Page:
Randy: Yeah. I felt like, not having a very big marketing budget, my only option was to use social media to tell the brand's story. And so that's what we did. We started utilizing some influencers who had helped us out during the campaign. We now know them as micro-influencers. But at the time, they were just people who I felt like had some reach to be able to help us spread the word about Talley & Twine. And so we gave them some products. And then we started to emphasize or focus on creating content that I felt represented the brand. And so we did that on both Instagram and Facebook, and we eventually got into running Facebook ads. And we started picking up traction as I learned more and more about how to do Facebook ads. That's how we really began to get the word out. Our most successful video was actually a video of me explaining what I just told to you in the first few minutes, of how and why I started the company. And I realized that people really like hearing that brand origin story. And that allows them to connect with the brand and encourage them enough to be able to come to our website and check out our products.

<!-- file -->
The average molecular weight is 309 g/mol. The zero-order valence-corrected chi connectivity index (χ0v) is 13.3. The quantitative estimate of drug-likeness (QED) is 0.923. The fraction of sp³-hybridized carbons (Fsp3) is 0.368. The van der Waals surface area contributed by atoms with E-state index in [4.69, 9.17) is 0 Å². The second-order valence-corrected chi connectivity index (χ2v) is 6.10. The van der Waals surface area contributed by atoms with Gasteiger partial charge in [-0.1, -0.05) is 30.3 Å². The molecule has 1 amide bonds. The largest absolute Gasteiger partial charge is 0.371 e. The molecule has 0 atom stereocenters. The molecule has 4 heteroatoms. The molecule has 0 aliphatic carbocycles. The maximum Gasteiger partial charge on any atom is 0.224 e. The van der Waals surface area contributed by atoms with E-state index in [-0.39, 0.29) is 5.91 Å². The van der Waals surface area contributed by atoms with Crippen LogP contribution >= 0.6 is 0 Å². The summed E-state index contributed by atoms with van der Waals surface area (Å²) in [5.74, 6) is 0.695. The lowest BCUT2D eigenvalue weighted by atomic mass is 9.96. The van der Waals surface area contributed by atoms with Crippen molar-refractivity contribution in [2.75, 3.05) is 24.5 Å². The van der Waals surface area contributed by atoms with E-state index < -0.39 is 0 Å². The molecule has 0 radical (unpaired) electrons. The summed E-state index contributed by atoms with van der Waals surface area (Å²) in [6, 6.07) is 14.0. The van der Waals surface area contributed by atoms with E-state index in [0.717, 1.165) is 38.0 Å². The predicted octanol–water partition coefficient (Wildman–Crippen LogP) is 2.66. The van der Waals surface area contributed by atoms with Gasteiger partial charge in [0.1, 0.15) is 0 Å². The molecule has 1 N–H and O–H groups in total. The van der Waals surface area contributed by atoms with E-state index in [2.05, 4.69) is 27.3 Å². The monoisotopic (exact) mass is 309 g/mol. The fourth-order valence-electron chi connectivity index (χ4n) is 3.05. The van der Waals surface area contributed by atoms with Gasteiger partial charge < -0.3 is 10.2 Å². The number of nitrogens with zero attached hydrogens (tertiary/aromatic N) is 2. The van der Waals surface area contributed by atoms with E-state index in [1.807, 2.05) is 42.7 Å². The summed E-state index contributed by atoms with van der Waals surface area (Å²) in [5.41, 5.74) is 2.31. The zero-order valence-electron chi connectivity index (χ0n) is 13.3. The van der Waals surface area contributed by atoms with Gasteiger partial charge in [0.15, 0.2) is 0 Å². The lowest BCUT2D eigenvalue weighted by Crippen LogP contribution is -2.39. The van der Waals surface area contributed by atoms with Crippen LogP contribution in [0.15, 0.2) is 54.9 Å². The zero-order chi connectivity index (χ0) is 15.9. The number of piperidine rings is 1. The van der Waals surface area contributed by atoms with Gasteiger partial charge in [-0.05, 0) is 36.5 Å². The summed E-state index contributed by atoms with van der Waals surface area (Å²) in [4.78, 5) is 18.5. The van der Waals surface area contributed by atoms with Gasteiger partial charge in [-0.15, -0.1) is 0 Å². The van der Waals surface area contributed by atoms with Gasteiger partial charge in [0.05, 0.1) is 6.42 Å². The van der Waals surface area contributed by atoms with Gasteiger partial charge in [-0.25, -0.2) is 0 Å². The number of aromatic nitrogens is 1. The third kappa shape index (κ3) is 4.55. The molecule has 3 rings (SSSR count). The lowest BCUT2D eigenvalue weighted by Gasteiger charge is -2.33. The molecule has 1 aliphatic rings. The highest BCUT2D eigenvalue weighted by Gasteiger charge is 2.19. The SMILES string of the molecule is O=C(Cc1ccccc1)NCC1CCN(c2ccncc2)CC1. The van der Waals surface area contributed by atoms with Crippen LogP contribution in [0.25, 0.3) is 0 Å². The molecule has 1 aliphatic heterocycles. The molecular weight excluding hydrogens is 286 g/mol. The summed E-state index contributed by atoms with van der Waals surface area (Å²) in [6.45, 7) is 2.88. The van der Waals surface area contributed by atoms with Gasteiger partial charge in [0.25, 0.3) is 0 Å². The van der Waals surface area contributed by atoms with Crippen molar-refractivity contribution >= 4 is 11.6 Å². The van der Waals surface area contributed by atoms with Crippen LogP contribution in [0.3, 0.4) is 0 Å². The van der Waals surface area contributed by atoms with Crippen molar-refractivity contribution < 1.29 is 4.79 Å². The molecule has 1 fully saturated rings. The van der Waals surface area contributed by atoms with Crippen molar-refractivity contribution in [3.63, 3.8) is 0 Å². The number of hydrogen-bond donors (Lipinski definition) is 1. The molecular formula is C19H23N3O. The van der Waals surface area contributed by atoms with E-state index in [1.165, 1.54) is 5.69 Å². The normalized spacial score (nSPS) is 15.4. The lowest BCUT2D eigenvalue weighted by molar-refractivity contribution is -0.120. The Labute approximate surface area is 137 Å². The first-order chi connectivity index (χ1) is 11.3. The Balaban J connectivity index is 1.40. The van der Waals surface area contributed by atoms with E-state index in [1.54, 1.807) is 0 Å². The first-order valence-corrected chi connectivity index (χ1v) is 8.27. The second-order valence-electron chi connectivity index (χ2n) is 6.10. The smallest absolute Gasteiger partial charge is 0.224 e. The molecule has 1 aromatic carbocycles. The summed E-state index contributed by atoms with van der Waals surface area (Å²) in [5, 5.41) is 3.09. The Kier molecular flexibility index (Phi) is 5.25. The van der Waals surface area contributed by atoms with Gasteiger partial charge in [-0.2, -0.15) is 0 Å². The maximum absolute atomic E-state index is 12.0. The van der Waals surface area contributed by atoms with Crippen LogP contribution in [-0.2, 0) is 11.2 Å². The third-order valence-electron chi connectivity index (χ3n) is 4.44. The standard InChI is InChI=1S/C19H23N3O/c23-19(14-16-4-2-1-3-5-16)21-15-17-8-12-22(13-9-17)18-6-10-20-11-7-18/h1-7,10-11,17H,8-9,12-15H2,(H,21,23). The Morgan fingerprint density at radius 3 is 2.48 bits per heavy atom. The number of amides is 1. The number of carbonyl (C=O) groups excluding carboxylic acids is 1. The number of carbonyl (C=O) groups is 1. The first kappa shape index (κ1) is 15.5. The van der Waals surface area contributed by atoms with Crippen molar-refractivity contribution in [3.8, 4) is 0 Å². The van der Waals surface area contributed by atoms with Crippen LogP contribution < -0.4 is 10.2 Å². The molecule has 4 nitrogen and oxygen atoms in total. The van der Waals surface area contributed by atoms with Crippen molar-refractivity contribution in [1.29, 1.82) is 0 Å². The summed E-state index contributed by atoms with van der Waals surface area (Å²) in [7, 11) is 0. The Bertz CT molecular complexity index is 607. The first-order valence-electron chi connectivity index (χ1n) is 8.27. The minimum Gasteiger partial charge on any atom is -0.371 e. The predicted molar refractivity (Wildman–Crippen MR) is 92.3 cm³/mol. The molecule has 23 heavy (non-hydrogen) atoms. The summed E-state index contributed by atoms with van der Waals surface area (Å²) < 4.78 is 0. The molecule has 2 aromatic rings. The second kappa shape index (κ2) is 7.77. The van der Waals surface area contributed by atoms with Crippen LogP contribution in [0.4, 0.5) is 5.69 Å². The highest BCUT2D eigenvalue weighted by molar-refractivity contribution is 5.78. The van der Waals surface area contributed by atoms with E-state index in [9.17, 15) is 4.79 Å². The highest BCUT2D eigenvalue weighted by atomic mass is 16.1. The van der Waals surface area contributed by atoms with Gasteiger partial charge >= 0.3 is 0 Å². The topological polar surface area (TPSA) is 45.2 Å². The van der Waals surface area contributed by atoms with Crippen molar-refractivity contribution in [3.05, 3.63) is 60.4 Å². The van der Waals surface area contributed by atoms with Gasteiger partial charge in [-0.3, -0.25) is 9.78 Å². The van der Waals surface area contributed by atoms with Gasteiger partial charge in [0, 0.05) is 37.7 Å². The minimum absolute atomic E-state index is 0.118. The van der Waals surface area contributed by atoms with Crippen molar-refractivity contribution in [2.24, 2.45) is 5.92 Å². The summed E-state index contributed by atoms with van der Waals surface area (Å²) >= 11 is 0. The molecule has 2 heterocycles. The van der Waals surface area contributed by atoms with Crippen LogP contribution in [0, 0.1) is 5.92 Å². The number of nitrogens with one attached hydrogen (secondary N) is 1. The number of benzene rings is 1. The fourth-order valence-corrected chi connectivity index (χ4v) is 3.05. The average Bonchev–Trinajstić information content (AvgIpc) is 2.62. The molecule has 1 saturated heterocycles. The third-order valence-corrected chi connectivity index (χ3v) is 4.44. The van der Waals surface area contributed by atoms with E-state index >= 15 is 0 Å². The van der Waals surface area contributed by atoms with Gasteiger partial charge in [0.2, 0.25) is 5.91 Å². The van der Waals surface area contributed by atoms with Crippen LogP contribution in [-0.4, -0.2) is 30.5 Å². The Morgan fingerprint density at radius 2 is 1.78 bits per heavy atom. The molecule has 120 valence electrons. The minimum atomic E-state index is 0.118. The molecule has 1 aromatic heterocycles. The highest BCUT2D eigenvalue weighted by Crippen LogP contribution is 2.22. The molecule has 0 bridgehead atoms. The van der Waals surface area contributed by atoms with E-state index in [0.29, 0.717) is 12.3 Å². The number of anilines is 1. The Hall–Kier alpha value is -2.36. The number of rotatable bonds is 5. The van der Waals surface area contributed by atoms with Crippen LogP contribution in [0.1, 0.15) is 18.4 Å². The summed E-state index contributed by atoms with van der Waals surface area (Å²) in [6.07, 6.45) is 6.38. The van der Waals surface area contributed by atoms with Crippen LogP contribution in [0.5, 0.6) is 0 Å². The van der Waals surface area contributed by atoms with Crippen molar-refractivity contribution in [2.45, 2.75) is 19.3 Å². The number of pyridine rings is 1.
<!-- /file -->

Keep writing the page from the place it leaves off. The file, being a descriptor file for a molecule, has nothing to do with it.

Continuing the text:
Shuang: What were some of the initial Facebook ads you put out? I understand it’s all about tweaking and enhancing the ads while you learn. So how was that learning process for you?